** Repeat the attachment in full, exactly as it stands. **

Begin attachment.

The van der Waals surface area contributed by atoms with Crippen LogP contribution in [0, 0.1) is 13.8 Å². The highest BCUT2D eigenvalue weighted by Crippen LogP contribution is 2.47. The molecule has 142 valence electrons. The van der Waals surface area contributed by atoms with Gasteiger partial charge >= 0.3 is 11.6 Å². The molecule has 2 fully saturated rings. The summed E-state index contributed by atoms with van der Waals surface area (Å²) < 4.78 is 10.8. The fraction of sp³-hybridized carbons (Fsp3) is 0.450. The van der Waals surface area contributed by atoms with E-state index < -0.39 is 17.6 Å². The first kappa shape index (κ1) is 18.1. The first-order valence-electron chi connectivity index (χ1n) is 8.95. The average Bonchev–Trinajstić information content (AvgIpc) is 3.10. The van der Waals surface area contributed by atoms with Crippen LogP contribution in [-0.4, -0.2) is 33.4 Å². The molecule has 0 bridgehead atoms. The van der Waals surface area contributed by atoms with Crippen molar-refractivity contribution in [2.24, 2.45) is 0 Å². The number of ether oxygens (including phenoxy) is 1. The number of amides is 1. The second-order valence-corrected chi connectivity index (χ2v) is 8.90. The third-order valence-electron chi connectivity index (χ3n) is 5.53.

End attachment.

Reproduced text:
The van der Waals surface area contributed by atoms with Crippen LogP contribution in [0, 0.1) is 13.8 Å². The highest BCUT2D eigenvalue weighted by Crippen LogP contribution is 2.47. The molecule has 142 valence electrons. The van der Waals surface area contributed by atoms with Gasteiger partial charge >= 0.3 is 11.6 Å². The molecule has 2 fully saturated rings. The summed E-state index contributed by atoms with van der Waals surface area (Å²) < 4.78 is 10.8. The fraction of sp³-hybridized carbons (Fsp3) is 0.450. The van der Waals surface area contributed by atoms with E-state index < -0.39 is 17.6 Å². The first kappa shape index (κ1) is 18.1. The first-order valence-electron chi connectivity index (χ1n) is 8.95. The average Bonchev–Trinajstić information content (AvgIpc) is 3.10. The van der Waals surface area contributed by atoms with Crippen LogP contribution in [-0.4, -0.2) is 33.4 Å². The molecule has 0 bridgehead atoms. The van der Waals surface area contributed by atoms with Crippen molar-refractivity contribution in [2.24, 2.45) is 0 Å². The number of ether oxygens (including phenoxy) is 1. The number of amides is 1. The second-order valence-corrected chi connectivity index (χ2v) is 8.90. The third-order valence-electron chi connectivity index (χ3n) is 5.53.